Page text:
Things are starting to get even more unfortunate, but also more interesting for the Baudelaires. They finally made some friends and they’re onto a lead about the reason behind everything that’s happening to them. This installment ended in a cliffhanger for the first time, so I’ll read the next one soon!
Marvel Now!/Brian Michael Bendis – Cosmic Avengers (Guardians of the Galaxy #1)
This was a really fun comic! Star-Lords backstory was rather different than in the movies, so it was interesting to read about that. Rocket and Groot were really fun side characters, of course, just like Drax. And it was cool to see Iron Man team up with the Guardians! I would have liked to see more of Gamora though, because her role was rather small…
Francesca Zappia – Eliza and Her Monsters
For all the fangirls out there, this is definitely a mustread! I love the recent trend of having geeky main characters, like in Fangirl, Queens of Geek and Geekerella, and it was again very well done here. To me, Eliza was less relatable than the main characters in those other books though. But I did like Wallace a lot, and Eliza’s little brothers turned out to be real cuties as well.
Sam Maggs – The Fangirl’s Guide to the Galaxy
I could have done without the first three chapters, which were mainly a sort of guide to geekness. But the fourth chapter, about feminism in fandom (and irl, of course!), was really good! Maggs is big on intersectionality in feminism, and tackled all sorts of related topics lightly and with humor
Lemony Snicket – The Ersatz Elevator (A Series of Unfortunate Events #6)
This was probably my favorite book in the series so far, even though it leaves us with the same mystery as the previous book. I love the character development of the Baudelaires: they’re getting braver with every single book, and Sunny learns to talk a little better, which makes for some really funny word puns. The caretakers in this one were as delightfully frustrating as in the other books, but it was good to see that Jerome was at least nice to the orphans, even though he quickly turned out to be a massive coward.
Fabi Ghittoni – The Elven Tales: The Company of the Rose (The Elven Tales #1)
To read my review, click here!
Karen M. McManus – One Of Us Is Lying
Because this book came highly recommended, I was excited to read it. And it was so good! The fun part about this book is that you get all the information you need to help solve the puzzle. It is more of a mystery crime novel than a thriller, and it’s character driven instead of plot driven like a lot of crime novels. And that’s the strong suit of the book: the characters. They started out as complete stereotypes, and throughout the book they grew into fleshed out human beings, who felt completely realistic. The book is basically Gossip Girl/Pretty Little Liars meets The Breakfast Club, but the characters definitely take it to the next level!
Renee Ahdieh – The Wrath and the Dawn (The Wrath and the Dawn #1)
When I picked up this book, I was a little weary, because it has been hyped so much that I felt it could only disappoint me. But instead, I was drawn in right from the start. Ahdieh did an amazing job on the writing and world building and it made me feel like I was there. It all felt dreamy, mysterious and exciting at the same time. I would have given this 5 stars if Khalid’s motives would have been just that much clearer. Because it seems a little arbitrary that Shahrzad would change this much for him. Maybe this will be resolved in the sequel though!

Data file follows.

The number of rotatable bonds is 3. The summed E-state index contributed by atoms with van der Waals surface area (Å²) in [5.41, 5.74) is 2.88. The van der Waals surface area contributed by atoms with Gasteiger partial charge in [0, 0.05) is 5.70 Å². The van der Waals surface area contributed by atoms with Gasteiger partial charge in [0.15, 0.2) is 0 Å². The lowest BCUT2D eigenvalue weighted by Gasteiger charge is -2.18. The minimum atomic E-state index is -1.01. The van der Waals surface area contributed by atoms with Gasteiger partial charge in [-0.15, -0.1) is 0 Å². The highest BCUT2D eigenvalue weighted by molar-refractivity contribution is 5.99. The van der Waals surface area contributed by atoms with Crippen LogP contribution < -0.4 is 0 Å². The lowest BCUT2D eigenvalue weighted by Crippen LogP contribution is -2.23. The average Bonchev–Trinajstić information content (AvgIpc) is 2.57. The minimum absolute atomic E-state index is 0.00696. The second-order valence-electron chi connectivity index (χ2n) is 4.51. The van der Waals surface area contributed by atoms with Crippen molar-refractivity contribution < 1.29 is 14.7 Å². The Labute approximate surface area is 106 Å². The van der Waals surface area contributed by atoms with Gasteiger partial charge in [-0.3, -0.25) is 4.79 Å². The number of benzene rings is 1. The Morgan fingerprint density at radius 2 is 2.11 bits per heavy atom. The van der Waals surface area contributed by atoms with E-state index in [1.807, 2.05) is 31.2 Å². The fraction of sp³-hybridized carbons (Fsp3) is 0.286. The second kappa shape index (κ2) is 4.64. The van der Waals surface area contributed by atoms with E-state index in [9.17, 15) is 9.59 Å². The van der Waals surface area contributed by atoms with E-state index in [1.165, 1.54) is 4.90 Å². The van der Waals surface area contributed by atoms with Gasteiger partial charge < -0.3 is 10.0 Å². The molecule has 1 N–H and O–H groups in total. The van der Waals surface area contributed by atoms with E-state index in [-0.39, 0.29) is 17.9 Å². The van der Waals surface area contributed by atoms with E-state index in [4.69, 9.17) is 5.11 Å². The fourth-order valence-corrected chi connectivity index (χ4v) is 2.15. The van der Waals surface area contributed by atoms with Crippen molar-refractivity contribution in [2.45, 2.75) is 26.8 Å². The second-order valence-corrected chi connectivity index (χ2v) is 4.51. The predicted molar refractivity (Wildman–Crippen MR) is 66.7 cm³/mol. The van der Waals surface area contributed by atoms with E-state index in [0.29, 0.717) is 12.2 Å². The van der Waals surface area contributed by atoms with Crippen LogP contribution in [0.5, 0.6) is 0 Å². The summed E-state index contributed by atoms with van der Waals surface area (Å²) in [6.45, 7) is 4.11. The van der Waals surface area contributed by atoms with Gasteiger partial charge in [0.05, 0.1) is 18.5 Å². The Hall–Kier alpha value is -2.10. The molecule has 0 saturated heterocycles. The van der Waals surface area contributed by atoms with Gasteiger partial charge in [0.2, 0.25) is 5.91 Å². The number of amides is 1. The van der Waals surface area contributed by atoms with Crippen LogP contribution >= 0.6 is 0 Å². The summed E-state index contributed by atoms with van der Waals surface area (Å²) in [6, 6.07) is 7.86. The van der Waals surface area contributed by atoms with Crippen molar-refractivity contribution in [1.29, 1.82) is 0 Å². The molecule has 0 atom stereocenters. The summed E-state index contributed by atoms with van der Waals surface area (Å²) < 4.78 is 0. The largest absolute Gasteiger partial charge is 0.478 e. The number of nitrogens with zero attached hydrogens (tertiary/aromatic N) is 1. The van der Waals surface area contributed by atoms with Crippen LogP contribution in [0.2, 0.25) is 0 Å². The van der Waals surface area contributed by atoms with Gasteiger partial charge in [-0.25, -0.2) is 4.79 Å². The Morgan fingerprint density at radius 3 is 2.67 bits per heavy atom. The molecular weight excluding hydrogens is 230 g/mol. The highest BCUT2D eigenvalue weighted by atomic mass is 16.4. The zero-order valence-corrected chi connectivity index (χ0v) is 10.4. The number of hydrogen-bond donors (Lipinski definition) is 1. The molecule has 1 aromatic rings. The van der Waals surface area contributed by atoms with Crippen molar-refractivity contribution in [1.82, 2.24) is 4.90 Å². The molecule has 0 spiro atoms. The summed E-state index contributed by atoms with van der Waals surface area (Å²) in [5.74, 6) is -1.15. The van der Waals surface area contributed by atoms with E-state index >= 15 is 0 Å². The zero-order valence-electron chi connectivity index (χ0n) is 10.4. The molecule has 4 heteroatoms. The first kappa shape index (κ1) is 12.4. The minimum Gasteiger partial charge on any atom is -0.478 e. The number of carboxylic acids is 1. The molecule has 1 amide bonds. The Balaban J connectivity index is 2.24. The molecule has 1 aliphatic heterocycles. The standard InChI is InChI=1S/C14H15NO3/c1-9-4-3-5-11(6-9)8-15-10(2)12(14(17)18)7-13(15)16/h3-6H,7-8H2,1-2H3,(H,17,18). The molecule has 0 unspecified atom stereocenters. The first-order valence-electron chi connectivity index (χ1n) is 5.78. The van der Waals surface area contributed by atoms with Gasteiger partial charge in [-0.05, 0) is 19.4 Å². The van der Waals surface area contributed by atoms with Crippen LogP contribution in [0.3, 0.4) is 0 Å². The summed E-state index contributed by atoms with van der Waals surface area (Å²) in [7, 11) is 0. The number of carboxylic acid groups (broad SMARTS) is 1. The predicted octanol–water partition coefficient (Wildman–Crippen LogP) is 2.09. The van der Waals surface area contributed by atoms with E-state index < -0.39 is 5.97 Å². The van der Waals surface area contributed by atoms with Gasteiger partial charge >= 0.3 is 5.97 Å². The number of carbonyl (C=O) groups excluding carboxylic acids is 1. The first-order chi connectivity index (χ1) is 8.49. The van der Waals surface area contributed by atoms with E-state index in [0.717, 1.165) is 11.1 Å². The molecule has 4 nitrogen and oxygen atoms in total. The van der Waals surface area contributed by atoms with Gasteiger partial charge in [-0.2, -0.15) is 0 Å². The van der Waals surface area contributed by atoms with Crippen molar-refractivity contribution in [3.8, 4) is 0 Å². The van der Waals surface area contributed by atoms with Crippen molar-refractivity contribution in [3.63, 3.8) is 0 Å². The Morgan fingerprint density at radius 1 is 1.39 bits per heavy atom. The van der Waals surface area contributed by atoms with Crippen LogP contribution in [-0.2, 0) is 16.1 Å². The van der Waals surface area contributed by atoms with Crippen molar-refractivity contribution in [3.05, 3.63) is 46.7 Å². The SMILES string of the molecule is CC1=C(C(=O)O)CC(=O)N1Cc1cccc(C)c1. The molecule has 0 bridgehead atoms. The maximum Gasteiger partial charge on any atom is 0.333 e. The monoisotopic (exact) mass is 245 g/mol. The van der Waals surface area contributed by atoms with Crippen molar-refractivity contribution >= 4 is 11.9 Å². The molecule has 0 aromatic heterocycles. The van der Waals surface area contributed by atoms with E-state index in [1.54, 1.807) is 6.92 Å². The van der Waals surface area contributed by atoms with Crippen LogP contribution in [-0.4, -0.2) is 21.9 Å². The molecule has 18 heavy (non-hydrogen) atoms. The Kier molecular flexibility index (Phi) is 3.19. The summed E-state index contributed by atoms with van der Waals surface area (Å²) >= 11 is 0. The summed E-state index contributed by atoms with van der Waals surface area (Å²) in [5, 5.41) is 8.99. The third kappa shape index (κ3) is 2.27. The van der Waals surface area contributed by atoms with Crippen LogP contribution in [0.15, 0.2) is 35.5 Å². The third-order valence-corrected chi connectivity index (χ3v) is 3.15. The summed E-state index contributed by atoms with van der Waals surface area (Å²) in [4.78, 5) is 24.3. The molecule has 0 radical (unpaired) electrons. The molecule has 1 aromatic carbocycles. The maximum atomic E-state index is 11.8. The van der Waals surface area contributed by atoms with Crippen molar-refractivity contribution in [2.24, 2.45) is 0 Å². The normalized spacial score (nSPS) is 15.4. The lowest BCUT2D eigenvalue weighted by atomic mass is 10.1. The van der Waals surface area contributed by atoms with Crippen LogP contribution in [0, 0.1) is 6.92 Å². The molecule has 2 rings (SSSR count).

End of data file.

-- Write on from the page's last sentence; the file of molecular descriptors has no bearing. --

Cora Carmack – Roar (Stormheart #1)
This book was such a pleasant surprise! I got it in my FairyLoot box, and had never heard of it before, so I probably wouldn’t have picked it up otherwise. And that would have been a shame, because this book was a real treat! It was utterly captivating. The writing was beautiful and the plot was very well-paced and steady, with great world building and amazing characters. All in all, it was the perfect mix of fairytale and fantasy! The idea of sentient storms is so original that I really can’t wait to see what happens next.
Changed my initial rating a little, because the longer I think about it, the more it bothers me that the love interest in this book really was quite abusive a few times. It’s easy to overlook, and at first I unwantingly did, but I really do hate this kind of thing, so now that I’ve realized it, I wanted to acknowledge this anyway.
Virginia Woolf – To The Lighthouse
Woolf’s writing is amazing, and I especially love her stream of consciousness style, but I felt like literally nothing happened in this book. I kept forgetting who was who and had a hard time keeping track of what did happen.
Lemony Snicket – The Vile Village (A Series of Unfortunate Events #7)
A village that burns people at the stake whenever they break a rule, how gruesome! I love how Count Olaf keeps coming up with these hilarious disguises, and how Sunny is making word puns every other page now that she’s getting better at talking. This book gave some nice clues, but still really keeps you in the dark about VFD…
Rhoda Bellezza – Empress Of A Thousand Skies (Empress Of A Thousand Skies #1)
I heard a lot of great things about this book, but it wasn’t for me. I didn’t get immersed in the story at all and while I was reading it, I just felt like I had seen it all before… It wasn’t a bad book, but I felt no connection with it.
Marvel Now!/Brian Michael Bendis – Yesterday’s X-Men (All-New X-Men #1)
I think the X-Men universe is pretty fascinating, and this was definitely a good start to dive into the comics. I do think it helps to watch (some of) the movies first, just to get familiarized with the characters, as there are quite many!
Jenny Moyer – Flashfall (Flashfall #1)
When it comes to the dystopian plot, I’ve seen it all before. There’s conspiracies, there’s rebellion, and there’s the one teenage girl about to change society… It might all seem pretty unlikely, but Moyer’s writing made me believe it and I was sucked into this book right from the start. It was just such a fun read! This book kind of proves you don’t have to be the most original to write a good story. We don’t watch movies for their originality either, do we? They’re pretty much all based on the same formats. And there’s a reason for that: it can be fun to read or watch something predictable yet entertaining. Even though it might not be all new, there were loveable characters, an action-packed plot, and good world building – although I would have liked a little more explanation at the start of the book.
Marvel Now!/G. Willow Wilson – Generation Why (Ms. Marvel #2)
This second volume is already quite a bit better than the first. Kamala meets Wolverine! Her powers are explained, giving her an interesting background story! Actual stuff happens!
This was the month I fell in love with Marvel comics. It was also the month I read 27 books, which baffles even me. How did I do that?! Who knows, certainly not me… And most of them were really good as well!! Couldn’t be happier about this reading month:)